C is used in half the development projects done today, according to
the results from the 2006 Embedded Market Survey, the 14th such annual
poll of engineers working on embedded-design projects. The survey
showed that the C++ programming language is gaining in acceptance,

ESD editor-in-chief Jim Turley, who presented the annual
embedded-market survey results last week, said fully half of the
respondents cited C as their primary programming language.  
Nonetheless, support for C was down from the 2005 survey, albeit only
by 3 percent. By contrast, the C++ language gained this year, coming
in at 28 percent, and respondents predicted a 4 percent increase in
C++ adoption next year.

The survey showed that relatively few engineers - just a few percent -
use Java. Matlab, LabView and UML are used about as frequently for
embedded projects, although Java garners more attention because of its
use in the graphical user interface portion of many systems.

"Almost every language is losing ground to C++," said Turley, who
suggested that many design teams have evaluated Java but found it
lacking in performance and development tools.

Asked about tool selection, 53 percent of embedded engineers said the
quality of the debugger was their most important criterion in choosing
a development suite. Only about 13 percent said open-source content is
an important selection criterion.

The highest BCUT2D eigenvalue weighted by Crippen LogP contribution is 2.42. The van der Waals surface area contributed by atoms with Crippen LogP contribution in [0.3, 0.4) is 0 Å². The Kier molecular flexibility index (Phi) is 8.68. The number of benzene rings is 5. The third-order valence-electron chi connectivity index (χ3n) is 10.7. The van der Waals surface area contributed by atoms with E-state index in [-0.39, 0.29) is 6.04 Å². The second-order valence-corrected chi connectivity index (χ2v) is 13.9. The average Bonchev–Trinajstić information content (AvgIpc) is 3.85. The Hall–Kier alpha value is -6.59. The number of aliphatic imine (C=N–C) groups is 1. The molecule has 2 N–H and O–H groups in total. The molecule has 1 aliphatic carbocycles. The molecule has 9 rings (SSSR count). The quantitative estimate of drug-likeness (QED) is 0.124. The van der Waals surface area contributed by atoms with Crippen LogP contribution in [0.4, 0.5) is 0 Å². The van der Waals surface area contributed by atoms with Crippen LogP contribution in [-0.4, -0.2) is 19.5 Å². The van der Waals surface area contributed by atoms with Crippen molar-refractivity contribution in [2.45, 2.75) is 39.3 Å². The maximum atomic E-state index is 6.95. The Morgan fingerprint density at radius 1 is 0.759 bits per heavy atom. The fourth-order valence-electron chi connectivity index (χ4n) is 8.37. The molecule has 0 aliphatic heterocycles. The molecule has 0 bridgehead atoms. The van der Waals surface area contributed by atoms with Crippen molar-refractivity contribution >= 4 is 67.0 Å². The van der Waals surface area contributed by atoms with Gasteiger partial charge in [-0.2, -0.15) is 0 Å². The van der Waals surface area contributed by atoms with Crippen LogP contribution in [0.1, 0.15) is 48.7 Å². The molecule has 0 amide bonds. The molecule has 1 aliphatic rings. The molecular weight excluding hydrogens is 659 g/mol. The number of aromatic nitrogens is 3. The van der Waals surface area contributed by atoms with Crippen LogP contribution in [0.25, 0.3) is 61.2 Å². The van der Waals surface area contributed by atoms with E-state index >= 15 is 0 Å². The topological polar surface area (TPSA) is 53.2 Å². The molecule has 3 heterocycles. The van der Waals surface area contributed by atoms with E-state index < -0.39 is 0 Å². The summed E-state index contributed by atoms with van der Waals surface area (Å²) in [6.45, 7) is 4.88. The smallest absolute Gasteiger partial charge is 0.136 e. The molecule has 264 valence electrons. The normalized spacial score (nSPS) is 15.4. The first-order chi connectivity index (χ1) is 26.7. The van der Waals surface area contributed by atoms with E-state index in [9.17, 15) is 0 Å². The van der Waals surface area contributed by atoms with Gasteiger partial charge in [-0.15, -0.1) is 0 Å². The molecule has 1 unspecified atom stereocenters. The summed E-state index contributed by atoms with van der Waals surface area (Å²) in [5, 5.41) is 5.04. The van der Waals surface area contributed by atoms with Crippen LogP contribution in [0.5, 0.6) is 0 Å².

When it comes to operating systems, however, open-source OSes such as
Linux are gaining significant support. Fully 20 percent of respondents
said they use an open-source OS, with many design teams relying on a
commercially distributed form of Linux.

Turley said that one reading of the operating system responses would
suggest Linux is gaining support quickly, since "just five years ago
the very term 'open source' didn't mean anything." However, other
survey questions showed that a declining number of respondents,
compared with the 2005 survey, are considering Linux, prompting Turley
to conclude that "that the charm of Linux has cooled."

Management must take its share of the blame for the software
situation. "Often we are in an overconstrained situation. We have too
many features to deliver in too short a time frame," said Fowler at
his "Fantastic Failures" session. "The problem is, adding features
requires lots of regression testing. The thing to do is ask whether
the feature can be saved for the next upgrade - [otherwise] you are
just setting yourself up for failure.

"We as engineers need to come up with persuasive ways to warn
management" by relating stories of past failures or the implications
of long feature lists and tight budgets and schedules, he added.

Tired engineers were a factor in several aerospace disasters in which
programmers worked 60- to 80-hour weeks in the months before a launch,
Ganssle said.

Skimpy budgeting is another factor in failures, as seen most clearly
in civil-engineering disasters. In 1940, officials found a way to
build the Tacoma Narrows Bridge for half an initial estimate and did
so, but the bridge famously collapsed in high winds after just four
months in service. Likewise, the MGM Grand Hotel in Las Vegas saved
$200,000 by not using sprinklers but paid out more than $200 million
in court and rebuilding costs after a disastrous fire, Ganssle said.

In the confines of a software project, "spending $2,000 on tools might
save you $100,000 in programming effort," said Stewart of Embedded
Research Solutions.


- Additional reporting by Richard Goering and David Lammers

Copyright  2005 CMP Media LLC

LayerOne 2006 : Pasadena Hilton : Pasadena, CA
Infomation Security and Technology Conference